Any time workers are entering a confined space or a small or enclosed area without wearing a supplied-air breathing apparatus, it is critical to provide continuous ventilation with forced-draft fresh air, CSB says. While fresh-air ventilation is not an option when workers are entering a pure nitrogen environment such as when workers are changing a catalyst in a reactor (nitrogen, in such a case, likely would be used to protect the catalyst from being damaged or contaminated by oxygen or moisture) it is particularly applicable when an area recently has been purged with nitrogen or carbon dioxide or some other gas and the area has been brought to the minimum safe breathing level of 19 1/2 percent oxygen.
Ventilation also is needed in rooms and chambers near confined spaces.
CSB, in its 2003 safety bulletin, notes a few of the nitrogen asphyxiation cases between 1992 and 2002 involved people who were not working in the nitrogen-enriched space, room or enclosure but were working close by.
"One aspect of our investigation in the Valero case is the possibility that nitrogen escaping from the open manway may have created a hazardous atmosphere just outside of the confined space," Vorderbrueggen explains. "The first victim may have been overcome while working outside the confine space, above the opening."
Implement a Rescue System
The issue of rescue presents a particularly vexing problem when it comes to workers in nitrogen-enriched confined spaces. Because nitrogen as well as other odorless, colorless gasses is a silent killer, a worker who sees his co-worker lying on the floor of a nitrogen-enriched confined space might think the co-worker was the victim of a fall, a heart attack or some event unrelated to nitrogen asphyxiation. When human instinct kicks in and the worker attempts to save his fallen co-worker, the rescuer often becomes the second victim.
Indeed, Vorderbrueggen points out fatalities in confined spaces "often come in multiples."
The answer, according to CSB, is training, training, training. In addition to training workers on proper rescue procedures, employers need to hammer into workers the awareness that, in the words of Hoyle, "just a few breaths can render them unconscious and unable to safely exit the confined space."
A rescue plan might involve attaching a body harness and lifeline to workers entering confined spaces (although this might not work in narrow-diameter spaces such as furnaces or ducts) or attaching wristlets or anklets to a lifeline and retrieval mechanism to allow the confined space attendant to pull the person out by the arms or legs, according to the CSB bulletin.
Whatever the method of rescue, the hallmarks of good rescue programs include effective means of communicating with personnel inside confined spaces and having the attendant and rescue personnel available at all times, according to the CSB bulletin. And, of course, no one ever should enter a hazardous atmosphere without proper PPE, even to aid a fallen colleague.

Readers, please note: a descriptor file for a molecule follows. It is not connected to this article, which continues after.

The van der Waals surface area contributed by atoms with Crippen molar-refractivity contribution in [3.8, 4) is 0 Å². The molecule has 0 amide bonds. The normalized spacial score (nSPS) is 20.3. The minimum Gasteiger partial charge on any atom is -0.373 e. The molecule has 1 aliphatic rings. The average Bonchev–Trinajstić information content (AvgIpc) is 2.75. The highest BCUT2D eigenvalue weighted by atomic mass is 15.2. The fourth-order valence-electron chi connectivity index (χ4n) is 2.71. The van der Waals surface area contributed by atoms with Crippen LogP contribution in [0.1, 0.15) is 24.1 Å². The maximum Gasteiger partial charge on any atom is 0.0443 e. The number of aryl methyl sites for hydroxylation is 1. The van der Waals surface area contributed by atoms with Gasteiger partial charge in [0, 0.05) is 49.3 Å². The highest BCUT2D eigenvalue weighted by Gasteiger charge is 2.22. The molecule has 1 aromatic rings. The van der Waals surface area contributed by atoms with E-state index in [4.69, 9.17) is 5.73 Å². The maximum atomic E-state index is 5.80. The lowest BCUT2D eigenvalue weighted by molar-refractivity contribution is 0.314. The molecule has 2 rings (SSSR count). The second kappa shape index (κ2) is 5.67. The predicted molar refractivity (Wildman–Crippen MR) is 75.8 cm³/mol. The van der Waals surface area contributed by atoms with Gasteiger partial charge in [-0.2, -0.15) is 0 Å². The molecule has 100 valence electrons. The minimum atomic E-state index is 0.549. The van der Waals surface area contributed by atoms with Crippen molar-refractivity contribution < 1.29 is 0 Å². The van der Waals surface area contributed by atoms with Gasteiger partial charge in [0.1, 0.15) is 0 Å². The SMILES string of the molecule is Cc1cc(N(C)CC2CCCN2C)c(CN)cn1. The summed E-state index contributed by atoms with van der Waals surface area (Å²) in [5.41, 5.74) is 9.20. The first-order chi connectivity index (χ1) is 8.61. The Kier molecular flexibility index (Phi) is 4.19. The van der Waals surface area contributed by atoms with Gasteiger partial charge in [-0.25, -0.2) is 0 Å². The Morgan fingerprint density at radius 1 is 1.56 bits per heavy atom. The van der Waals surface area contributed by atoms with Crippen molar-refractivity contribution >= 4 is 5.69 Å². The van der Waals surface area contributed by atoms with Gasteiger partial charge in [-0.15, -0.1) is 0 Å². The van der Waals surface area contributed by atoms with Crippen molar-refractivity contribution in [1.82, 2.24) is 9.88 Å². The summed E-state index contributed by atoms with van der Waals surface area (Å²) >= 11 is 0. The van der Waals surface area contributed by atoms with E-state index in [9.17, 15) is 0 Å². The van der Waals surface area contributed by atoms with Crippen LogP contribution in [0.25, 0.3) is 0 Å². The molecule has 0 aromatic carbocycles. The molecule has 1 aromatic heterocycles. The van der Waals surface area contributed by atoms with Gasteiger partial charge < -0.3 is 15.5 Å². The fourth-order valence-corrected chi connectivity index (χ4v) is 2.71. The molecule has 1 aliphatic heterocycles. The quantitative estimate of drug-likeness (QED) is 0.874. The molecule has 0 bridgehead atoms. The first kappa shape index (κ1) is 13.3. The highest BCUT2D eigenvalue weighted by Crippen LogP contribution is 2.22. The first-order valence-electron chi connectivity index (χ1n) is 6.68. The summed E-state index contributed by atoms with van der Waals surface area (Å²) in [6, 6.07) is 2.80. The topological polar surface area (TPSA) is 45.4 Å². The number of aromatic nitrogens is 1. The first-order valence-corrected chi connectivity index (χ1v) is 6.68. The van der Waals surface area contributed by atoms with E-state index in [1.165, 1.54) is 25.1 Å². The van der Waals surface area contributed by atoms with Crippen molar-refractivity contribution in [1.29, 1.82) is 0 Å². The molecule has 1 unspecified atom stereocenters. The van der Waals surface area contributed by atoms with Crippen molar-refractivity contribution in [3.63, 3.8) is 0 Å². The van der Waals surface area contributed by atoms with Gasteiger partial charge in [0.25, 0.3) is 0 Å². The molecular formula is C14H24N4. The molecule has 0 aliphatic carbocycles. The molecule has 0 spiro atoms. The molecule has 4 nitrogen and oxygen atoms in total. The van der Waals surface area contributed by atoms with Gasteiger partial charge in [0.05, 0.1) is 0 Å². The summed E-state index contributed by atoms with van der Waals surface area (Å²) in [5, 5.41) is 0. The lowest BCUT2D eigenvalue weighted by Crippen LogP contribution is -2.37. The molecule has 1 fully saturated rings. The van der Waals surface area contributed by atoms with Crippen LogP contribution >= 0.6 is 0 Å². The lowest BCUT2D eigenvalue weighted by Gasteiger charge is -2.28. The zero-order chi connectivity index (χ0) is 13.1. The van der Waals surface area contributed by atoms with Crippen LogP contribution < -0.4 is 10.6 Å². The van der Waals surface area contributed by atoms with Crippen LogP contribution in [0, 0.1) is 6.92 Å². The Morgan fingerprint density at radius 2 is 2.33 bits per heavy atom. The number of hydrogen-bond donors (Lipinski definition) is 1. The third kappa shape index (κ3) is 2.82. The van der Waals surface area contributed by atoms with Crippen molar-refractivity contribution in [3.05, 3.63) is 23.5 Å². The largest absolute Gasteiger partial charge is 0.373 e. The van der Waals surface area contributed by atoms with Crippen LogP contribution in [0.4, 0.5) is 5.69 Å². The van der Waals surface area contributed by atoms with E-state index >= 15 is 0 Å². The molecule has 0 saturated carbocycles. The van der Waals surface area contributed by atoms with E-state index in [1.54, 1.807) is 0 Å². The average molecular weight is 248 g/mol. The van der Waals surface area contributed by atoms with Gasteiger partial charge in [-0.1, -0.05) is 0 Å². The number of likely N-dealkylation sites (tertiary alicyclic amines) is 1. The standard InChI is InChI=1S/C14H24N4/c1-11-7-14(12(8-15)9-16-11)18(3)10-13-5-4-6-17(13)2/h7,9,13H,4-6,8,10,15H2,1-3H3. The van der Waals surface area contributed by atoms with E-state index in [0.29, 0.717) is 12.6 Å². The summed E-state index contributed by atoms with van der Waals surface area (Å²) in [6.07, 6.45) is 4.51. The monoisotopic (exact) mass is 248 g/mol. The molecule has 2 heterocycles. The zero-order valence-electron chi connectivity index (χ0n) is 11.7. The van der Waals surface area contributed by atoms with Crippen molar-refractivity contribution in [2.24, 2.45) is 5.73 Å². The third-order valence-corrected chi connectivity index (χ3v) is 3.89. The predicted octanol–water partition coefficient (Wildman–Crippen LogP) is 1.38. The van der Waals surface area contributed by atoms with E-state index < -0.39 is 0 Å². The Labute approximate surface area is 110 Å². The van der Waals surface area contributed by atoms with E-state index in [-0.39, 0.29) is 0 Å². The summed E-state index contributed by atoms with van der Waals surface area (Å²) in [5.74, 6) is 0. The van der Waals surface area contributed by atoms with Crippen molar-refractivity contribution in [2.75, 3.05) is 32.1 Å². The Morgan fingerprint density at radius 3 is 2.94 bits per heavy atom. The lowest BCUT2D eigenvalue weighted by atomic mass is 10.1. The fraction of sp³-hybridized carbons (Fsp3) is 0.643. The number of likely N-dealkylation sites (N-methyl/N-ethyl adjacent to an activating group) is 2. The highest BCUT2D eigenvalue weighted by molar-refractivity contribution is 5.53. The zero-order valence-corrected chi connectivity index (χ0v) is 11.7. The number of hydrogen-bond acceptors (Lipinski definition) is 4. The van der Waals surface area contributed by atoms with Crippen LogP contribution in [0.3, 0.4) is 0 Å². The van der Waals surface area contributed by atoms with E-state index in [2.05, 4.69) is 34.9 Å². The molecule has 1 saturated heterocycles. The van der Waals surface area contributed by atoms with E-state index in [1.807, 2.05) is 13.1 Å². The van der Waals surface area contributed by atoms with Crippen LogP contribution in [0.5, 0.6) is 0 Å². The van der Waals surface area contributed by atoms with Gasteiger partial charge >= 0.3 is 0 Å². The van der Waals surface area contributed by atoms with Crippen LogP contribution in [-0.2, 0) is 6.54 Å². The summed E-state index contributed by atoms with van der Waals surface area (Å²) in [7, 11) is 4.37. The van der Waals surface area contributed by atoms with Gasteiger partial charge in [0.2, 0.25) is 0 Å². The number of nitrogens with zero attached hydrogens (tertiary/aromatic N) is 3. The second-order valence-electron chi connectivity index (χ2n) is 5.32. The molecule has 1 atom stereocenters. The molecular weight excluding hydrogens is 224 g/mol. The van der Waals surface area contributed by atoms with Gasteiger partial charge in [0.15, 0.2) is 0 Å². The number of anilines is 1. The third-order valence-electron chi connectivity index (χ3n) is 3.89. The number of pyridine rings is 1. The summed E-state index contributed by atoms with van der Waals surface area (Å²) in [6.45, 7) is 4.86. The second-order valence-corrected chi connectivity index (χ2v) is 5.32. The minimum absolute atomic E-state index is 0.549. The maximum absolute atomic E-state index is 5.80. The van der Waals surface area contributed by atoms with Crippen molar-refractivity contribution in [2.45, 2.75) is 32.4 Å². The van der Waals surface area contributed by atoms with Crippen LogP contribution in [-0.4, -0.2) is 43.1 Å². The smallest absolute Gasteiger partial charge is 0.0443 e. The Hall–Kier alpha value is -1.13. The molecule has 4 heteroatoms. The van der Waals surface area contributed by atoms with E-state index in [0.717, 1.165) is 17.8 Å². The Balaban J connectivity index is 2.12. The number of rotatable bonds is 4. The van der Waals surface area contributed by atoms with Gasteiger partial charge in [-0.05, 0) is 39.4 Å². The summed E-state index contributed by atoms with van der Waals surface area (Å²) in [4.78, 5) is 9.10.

According to OSHA 29 CFR 1910.146, employers have the option to provide rescue with in-house personnel or by calling an outside emergency service, but either way the onus is on the employer to make sure the worker is rescued "before any long-term harm comes to that person," OSHA's Kapust explains.
If an outside emergency service is used, employers need to evaluate whether the service has the personnel and resources to respond to the types of confined space hazards at their facility, would be available to respond to a confined space emergency and can get there in a timely manner.
"It wouldn't be adequate, if you had workers going into a nitrogen-enriched atmosphere, to say: 'We're just going to call 9-1-1 if someone goes down,'" Kapust says.
Integrity of Breathing Air
In situations when workers must enter a confined space with an oxygen concentration of less than 19 1/2 percent (or a confined space where the oxygen level might dip below that level), workers must be supplied with breathing air, either through a self-contained breathing apparatus or an airline respirator.
Employers need to have a system in place to protect against any interruption of airflow (such as from a power failure). The system should include an alternate source of power for the air compressors; continuous monitoring of air supply; routine inspection and replacement of supplied-air hoses; and restriction of vehicular traffic in the area of supply hoses (vehicles can inadvertently cause a supply hose to become twisted or obstructed).
Prevent Mix-Ups of Nitrogen and Breathing Air
To prevent interchanging compressed nitrogen with compressed industrial-grade air or compressed breathing-quality air, CSB recommends that cylinders for nitrogen, industrial-grade air and breathing-quality air have distinct, incompatible fittings that cannot be cross-connected. Cylinders should be clearly labeled; placing labels on piping systems, compressors and fittings provides additional reminders of which gas is contained inside, according to CSB.
Training is the glue that is necessary to bring these good practices together and make them part of an effective nitrogen-enriched confined space safety program. According to CSB, workers should be trained on the use of ventilation systems, retrieval systems and atmospheric monitoring systems; hazard communication; mandatory safety practices for entry into confined spaces (such as providing ventilation and an attendant); precautions when working around equipment that may contain elevated levels of nitrogen; the reason for special fittings on compressed gas cylinders; proper use of air supply equipment; and the hazards of nitrogen-enriched atmospheres.
It is on this last point continuously communicating the seriousness of the hazards associated with nitrogen-enriched environments that employers sometimes fall short.
"The challenge is to get workers to recognize that there are no warning associated with it," Vorderbrueggen says. "That's probably where some employers are coming up short. They don't emphasize how risky oxygen-depleted environments can be and how quickly you are taken down.
"There's no fear factor thrown into training for nitrogen awareness."
Such a fear factor might help employers and employees follow the advice of Garvin Branch, an OSHA occupational safety and health specialist in construction: "You treat all confined spaces as if they do have hazardous atmospheres until you've done testing to prove that they don't."